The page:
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Hiroshima sightseeing “Shukkeien”

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Contents

1.What is Shukkeien?

2.What is Japanese traditional garden like?

3.Summary

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Do you know any Japanese traditional Japanese garden?

We have a nice garden in Hiroshima. I will introduce you about that garden.

1.What is Shukkeien ?

Shukkeien’s name can be translated into English as “shrunken-scenery garden”, which is also a good description of the garden itself.

Valleys, mountains, and forests are represented in miniature in the garden’s landscapes.

Through careful cultivation of the land and vegetation, the garden mimics a variety of natural formations and scenic views.

Shukkeien has a long history dating back to 1620, just after the completion of Hiroshima Castle.

The garden displays many features of the traditional aesthetics of Japanese gardens.

Around the garden’s main pond there are a number of tea houses which offer visitors ideal views of the surrounding scenery.

ginkaku-ji-gardens-1464540_640

2.What is Japanese traditional garden?

Japanese gardens utilize elements such as ponds, streams, islands and hills to create miniature reproductions of natural scenery.

The following are some of the most commonly employed elements.

Stones, Gravel and Sand

Since ancient times, stones have played an important role in Japanese culture.

In Shinto, prominent large stones are worshiped as kami, while gravel was used to designate sacred grounds.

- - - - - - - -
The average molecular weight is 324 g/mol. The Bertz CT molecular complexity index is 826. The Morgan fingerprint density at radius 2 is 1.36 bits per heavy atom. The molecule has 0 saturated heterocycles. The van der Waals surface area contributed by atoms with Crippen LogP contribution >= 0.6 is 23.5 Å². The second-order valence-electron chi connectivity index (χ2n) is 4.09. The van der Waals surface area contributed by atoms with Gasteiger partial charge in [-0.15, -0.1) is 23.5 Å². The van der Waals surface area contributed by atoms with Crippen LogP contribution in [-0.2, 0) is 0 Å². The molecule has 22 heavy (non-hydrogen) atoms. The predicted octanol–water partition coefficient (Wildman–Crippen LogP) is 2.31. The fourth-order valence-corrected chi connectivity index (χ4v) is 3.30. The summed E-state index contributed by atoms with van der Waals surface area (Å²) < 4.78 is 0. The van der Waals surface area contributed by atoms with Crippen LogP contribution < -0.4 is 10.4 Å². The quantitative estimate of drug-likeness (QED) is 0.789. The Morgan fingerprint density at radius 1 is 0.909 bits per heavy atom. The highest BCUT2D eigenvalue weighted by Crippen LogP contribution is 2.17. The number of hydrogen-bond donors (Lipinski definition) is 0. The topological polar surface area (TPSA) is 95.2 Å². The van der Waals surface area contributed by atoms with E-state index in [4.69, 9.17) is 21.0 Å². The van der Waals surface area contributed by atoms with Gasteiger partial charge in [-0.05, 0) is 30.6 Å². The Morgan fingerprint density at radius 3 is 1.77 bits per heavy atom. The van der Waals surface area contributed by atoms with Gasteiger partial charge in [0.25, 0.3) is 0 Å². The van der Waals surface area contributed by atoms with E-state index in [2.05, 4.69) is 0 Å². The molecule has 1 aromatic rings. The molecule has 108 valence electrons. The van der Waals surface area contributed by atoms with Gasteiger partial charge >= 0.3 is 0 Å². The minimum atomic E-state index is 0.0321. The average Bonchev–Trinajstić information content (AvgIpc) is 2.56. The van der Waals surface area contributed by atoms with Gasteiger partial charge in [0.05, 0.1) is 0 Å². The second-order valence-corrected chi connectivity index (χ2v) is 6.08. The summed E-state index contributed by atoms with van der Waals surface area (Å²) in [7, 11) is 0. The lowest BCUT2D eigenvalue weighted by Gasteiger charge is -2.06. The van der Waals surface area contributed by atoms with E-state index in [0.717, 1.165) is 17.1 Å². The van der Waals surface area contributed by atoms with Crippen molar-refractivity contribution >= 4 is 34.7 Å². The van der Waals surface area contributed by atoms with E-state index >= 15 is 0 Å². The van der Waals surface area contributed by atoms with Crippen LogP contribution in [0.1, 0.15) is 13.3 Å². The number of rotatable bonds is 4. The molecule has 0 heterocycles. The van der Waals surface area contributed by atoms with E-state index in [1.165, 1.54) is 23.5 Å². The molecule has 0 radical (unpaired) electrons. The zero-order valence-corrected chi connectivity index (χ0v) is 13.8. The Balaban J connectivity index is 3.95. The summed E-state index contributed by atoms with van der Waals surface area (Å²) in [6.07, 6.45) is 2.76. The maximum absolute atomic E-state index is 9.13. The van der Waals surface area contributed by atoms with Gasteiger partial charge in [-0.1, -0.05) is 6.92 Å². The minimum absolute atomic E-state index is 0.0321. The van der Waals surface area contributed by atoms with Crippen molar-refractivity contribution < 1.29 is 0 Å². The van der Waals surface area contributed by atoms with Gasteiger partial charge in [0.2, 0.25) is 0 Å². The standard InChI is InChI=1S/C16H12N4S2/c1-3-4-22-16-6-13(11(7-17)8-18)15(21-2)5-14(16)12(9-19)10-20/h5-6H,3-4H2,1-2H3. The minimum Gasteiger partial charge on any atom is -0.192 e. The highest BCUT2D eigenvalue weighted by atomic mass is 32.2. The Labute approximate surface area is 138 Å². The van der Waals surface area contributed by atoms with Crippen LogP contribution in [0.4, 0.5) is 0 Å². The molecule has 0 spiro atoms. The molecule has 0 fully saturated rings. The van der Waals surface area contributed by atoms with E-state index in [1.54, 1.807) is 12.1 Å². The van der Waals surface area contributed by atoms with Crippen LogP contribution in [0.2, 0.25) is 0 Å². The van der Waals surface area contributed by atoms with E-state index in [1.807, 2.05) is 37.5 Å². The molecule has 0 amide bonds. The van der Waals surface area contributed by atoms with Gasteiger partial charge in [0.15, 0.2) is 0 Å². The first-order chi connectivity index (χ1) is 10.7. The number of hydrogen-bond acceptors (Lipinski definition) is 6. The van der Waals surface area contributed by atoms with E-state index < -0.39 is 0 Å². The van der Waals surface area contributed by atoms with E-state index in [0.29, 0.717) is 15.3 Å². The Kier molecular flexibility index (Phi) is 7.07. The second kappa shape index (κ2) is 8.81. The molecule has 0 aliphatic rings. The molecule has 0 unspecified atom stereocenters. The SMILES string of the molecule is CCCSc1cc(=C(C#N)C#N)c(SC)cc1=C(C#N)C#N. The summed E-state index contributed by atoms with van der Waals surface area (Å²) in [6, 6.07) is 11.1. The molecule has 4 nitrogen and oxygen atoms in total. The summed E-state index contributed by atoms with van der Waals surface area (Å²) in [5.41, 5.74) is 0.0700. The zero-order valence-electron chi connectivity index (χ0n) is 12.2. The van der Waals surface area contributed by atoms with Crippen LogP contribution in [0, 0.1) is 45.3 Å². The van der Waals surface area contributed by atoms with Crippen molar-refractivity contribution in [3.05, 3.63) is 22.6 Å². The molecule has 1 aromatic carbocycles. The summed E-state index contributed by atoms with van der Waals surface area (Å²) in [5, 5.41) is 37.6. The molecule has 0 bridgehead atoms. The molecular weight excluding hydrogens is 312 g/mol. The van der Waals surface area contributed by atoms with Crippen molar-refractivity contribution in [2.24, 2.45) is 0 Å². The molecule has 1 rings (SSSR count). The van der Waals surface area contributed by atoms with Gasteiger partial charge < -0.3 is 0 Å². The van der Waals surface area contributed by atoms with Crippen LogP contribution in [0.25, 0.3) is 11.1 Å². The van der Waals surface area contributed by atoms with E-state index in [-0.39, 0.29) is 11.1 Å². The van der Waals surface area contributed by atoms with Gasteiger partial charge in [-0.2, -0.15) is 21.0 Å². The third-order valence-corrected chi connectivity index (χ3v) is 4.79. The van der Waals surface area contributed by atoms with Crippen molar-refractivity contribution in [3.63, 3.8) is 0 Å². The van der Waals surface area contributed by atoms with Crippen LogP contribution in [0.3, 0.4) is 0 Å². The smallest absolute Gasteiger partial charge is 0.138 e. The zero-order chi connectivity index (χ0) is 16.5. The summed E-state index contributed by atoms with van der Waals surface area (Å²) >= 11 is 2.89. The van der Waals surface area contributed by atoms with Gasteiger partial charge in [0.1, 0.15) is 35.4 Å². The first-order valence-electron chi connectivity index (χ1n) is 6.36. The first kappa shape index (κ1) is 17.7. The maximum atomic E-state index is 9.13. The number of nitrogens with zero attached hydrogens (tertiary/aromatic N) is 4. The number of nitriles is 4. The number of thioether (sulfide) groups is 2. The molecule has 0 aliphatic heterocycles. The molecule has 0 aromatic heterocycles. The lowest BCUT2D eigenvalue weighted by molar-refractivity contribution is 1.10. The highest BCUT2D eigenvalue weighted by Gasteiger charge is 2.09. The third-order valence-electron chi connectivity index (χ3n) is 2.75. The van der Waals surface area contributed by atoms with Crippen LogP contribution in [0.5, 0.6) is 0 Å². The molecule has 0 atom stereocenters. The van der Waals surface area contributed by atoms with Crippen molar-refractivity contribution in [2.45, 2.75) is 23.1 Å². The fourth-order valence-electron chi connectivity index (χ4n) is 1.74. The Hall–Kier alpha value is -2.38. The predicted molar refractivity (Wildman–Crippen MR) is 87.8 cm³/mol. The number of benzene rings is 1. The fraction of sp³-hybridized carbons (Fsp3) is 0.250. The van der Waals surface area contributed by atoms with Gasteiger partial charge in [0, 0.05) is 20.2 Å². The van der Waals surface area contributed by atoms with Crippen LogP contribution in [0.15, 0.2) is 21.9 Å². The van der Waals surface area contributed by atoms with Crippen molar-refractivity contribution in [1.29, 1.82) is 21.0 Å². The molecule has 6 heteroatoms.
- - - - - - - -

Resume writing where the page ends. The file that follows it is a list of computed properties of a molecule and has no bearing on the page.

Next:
In today’s gardens, large stones symbolize mountains and hills, set decorative accents and serve as the building material for bridges and pathways.

Smaller rocks and gravel are used to line ponds and streams.

Ponds, Streams and Waterfalls

Ponds are a central element of most gardens and often represent real or mythical lakes or seas.

Sometimes they provide a habitat for carps which introduce additional color and life to the garden.

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Islands and Bridges

Islands are another long standing component of Japanese gardens, and range in size from single stone outcroppings to large islands big enough to support buildings. They often represent real islands or have religious symbolism, such as those built to resemble turtles and cranes, symbols of longevity and health.

Vegetation

Trees, shrubs, lawns and flowers of all kinds are used in Japanese gardens. Plants, such as maple and cherry trees, are often chosen for their seasonal appeal and are expertly placed to emphasize these characteristics. Conversely, pine trees, bamboo and plum trees are held in particular esteem for their beauty during the winter months when other plants go dormant. Mosses are also used extensively, with over a hundred species appearing at Kokedera alone.

Hills

Larger gardens, especially the strolling gardens of the Edo Period, make use of large man made hills.

Lanterns

Lanterns come in a variety of shapes and sizes and have been a common element of Japanese garden design throughout history.

Water Basins

Many gardens contain stone water basins , which are used for ritual cleansing, especially ahead of tea ceremonies.

japanese-garden-1455092_640

3. Summary

japanese-garden-1141003_640
Shukkeien’s name can be translated into English as “shrunken-scenery garden”, which is also a good description of the garden itself.

Valleys, mountains, and forests are represented in miniature in the garden’s landscapes.

Japanese gardens utilize elements such as ponds, streams, islands and hills to create miniature reproductions of natural scenery.

Sponsored Link


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